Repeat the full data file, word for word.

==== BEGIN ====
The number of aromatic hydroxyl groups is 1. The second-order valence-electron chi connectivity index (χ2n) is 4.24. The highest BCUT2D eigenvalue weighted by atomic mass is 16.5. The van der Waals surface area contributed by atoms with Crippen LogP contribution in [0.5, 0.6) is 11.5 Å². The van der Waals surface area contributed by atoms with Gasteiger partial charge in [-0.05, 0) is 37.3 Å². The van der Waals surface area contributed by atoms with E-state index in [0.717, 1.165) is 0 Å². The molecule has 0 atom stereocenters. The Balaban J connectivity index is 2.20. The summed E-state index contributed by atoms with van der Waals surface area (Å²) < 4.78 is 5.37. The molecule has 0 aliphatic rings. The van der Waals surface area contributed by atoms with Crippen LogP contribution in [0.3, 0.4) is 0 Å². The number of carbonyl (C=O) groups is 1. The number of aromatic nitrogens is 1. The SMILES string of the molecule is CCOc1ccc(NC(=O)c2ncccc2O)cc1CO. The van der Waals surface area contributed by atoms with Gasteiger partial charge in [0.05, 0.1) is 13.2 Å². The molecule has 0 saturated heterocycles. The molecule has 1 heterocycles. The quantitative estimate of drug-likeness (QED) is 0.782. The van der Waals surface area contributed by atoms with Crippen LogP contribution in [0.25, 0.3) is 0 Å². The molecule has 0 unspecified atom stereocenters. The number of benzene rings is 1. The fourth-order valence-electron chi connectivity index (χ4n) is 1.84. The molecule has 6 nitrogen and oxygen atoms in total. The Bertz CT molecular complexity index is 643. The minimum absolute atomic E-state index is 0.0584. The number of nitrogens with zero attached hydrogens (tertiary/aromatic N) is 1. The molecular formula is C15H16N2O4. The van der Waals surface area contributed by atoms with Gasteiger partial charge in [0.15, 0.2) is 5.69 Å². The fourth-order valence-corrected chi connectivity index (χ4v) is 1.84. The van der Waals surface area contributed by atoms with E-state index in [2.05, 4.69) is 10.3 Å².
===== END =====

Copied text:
The number of aromatic hydroxyl groups is 1. The second-order valence-electron chi connectivity index (χ2n) is 4.24. The highest BCUT2D eigenvalue weighted by atomic mass is 16.5. The van der Waals surface area contributed by atoms with Crippen LogP contribution in [0.5, 0.6) is 11.5 Å². The van der Waals surface area contributed by atoms with Gasteiger partial charge in [-0.05, 0) is 37.3 Å². The van der Waals surface area contributed by atoms with E-state index in [0.717, 1.165) is 0 Å². The molecule has 0 atom stereocenters. The Balaban J connectivity index is 2.20. The summed E-state index contributed by atoms with van der Waals surface area (Å²) < 4.78 is 5.37. The molecule has 0 aliphatic rings. The van der Waals surface area contributed by atoms with Crippen LogP contribution in [0.3, 0.4) is 0 Å². The number of carbonyl (C=O) groups is 1. The number of aromatic nitrogens is 1. The SMILES string of the molecule is CCOc1ccc(NC(=O)c2ncccc2O)cc1CO. The van der Waals surface area contributed by atoms with Gasteiger partial charge in [0.05, 0.1) is 13.2 Å². The molecule has 0 saturated heterocycles. The molecule has 1 heterocycles. The quantitative estimate of drug-likeness (QED) is 0.782. The van der Waals surface area contributed by atoms with Crippen LogP contribution in [0.25, 0.3) is 0 Å². The molecule has 0 unspecified atom stereocenters. The number of benzene rings is 1. The fourth-order valence-electron chi connectivity index (χ4n) is 1.84. The molecule has 6 nitrogen and oxygen atoms in total. The Bertz CT molecular complexity index is 643. The minimum absolute atomic E-state index is 0.0584. The number of nitrogens with zero attached hydrogens (tertiary/aromatic N) is 1. The molecular formula is C15H16N2O4. The van der Waals surface area contributed by atoms with Gasteiger partial charge in [0.15, 0.2) is 5.69 Å². The fourth-order valence-corrected chi connectivity index (χ4v) is 1.84. The van der Waals surface area contributed by atoms with E-state index in [2.05, 4.69) is 10.3 Å².